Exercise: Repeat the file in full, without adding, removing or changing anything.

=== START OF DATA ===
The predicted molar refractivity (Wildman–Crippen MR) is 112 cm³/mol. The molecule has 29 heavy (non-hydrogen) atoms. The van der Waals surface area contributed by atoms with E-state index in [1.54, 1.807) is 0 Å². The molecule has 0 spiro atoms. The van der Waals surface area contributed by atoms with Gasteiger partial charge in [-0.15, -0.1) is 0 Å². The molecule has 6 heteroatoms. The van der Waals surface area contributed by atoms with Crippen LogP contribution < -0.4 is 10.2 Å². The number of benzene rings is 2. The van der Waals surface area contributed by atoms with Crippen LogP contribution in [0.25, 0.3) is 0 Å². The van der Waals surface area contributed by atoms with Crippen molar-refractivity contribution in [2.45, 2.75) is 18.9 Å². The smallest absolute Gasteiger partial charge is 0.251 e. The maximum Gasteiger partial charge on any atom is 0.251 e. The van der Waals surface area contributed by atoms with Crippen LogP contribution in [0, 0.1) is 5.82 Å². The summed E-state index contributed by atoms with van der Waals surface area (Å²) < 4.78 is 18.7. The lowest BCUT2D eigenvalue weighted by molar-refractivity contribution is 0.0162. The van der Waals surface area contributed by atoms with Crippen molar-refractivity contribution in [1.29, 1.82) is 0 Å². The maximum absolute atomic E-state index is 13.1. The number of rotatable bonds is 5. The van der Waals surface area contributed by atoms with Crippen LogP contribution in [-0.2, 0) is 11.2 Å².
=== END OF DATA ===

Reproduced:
The predicted molar refractivity (Wildman–Crippen MR) is 112 cm³/mol. The molecule has 29 heavy (non-hydrogen) atoms. The van der Waals surface area contributed by atoms with E-state index in [1.54, 1.807) is 0 Å². The molecule has 0 spiro atoms. The van der Waals surface area contributed by atoms with Gasteiger partial charge in [-0.15, -0.1) is 0 Å². The molecule has 6 heteroatoms. The van der Waals surface area contributed by atoms with Crippen LogP contribution < -0.4 is 10.2 Å². The number of benzene rings is 2. The van der Waals surface area contributed by atoms with Crippen LogP contribution in [0.25, 0.3) is 0 Å². The van der Waals surface area contributed by atoms with Crippen molar-refractivity contribution in [2.45, 2.75) is 18.9 Å². The smallest absolute Gasteiger partial charge is 0.251 e. The maximum Gasteiger partial charge on any atom is 0.251 e. The van der Waals surface area contributed by atoms with Crippen LogP contribution in [0, 0.1) is 5.82 Å². The summed E-state index contributed by atoms with van der Waals surface area (Å²) < 4.78 is 18.7. The lowest BCUT2D eigenvalue weighted by molar-refractivity contribution is 0.0162. The van der Waals surface area contributed by atoms with Crippen molar-refractivity contribution in [1.29, 1.82) is 0 Å². The maximum absolute atomic E-state index is 13.1. The number of rotatable bonds is 5. The van der Waals surface area contributed by atoms with Crippen LogP contribution in [-0.2, 0) is 11.2 Å².